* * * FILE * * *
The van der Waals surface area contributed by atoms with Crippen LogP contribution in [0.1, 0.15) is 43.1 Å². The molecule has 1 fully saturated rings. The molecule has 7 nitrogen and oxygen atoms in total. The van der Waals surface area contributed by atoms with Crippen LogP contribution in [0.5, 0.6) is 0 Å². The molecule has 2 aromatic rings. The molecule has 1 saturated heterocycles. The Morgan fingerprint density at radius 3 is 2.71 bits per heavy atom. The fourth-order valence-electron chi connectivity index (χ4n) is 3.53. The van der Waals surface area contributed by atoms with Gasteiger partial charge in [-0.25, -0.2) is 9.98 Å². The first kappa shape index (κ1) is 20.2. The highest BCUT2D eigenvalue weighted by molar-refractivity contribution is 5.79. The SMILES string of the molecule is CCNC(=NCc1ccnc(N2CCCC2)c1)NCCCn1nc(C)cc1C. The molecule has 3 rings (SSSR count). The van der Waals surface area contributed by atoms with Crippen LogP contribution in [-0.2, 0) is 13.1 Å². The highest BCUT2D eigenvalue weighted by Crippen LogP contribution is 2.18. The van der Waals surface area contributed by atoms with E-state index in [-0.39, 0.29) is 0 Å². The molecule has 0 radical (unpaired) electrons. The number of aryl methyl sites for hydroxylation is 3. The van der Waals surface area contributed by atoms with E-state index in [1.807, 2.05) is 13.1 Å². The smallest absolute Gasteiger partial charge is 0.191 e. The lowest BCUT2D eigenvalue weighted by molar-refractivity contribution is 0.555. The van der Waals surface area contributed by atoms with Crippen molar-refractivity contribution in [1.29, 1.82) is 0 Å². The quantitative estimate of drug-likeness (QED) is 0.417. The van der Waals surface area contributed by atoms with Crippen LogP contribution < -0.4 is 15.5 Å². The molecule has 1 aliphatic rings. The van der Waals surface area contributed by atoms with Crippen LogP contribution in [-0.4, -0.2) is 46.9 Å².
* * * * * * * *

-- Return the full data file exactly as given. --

The van der Waals surface area contributed by atoms with Crippen LogP contribution in [0.1, 0.15) is 43.1 Å². The molecule has 1 fully saturated rings. The molecule has 7 nitrogen and oxygen atoms in total. The van der Waals surface area contributed by atoms with Crippen LogP contribution in [0.5, 0.6) is 0 Å². The molecule has 2 aromatic rings. The molecule has 1 saturated heterocycles. The Morgan fingerprint density at radius 3 is 2.71 bits per heavy atom. The fourth-order valence-electron chi connectivity index (χ4n) is 3.53. The van der Waals surface area contributed by atoms with Gasteiger partial charge in [-0.25, -0.2) is 9.98 Å². The first kappa shape index (κ1) is 20.2. The highest BCUT2D eigenvalue weighted by molar-refractivity contribution is 5.79. The SMILES string of the molecule is CCNC(=NCc1ccnc(N2CCCC2)c1)NCCCn1nc(C)cc1C. The molecule has 3 rings (SSSR count). The van der Waals surface area contributed by atoms with Crippen LogP contribution in [-0.2, 0) is 13.1 Å². The highest BCUT2D eigenvalue weighted by Crippen LogP contribution is 2.18. The van der Waals surface area contributed by atoms with E-state index in [-0.39, 0.29) is 0 Å². The molecule has 0 radical (unpaired) electrons. The number of aryl methyl sites for hydroxylation is 3. The van der Waals surface area contributed by atoms with E-state index in [1.807, 2.05) is 13.1 Å². The smallest absolute Gasteiger partial charge is 0.191 e. The lowest BCUT2D eigenvalue weighted by molar-refractivity contribution is 0.555. The van der Waals surface area contributed by atoms with Crippen molar-refractivity contribution in [1.29, 1.82) is 0 Å². The quantitative estimate of drug-likeness (QED) is 0.417. The van der Waals surface area contributed by atoms with Crippen LogP contribution < -0.4 is 15.5 Å². The molecule has 1 aliphatic rings. The van der Waals surface area contributed by atoms with Crippen LogP contribution in [-0.4, -0.2) is 46.9 Å².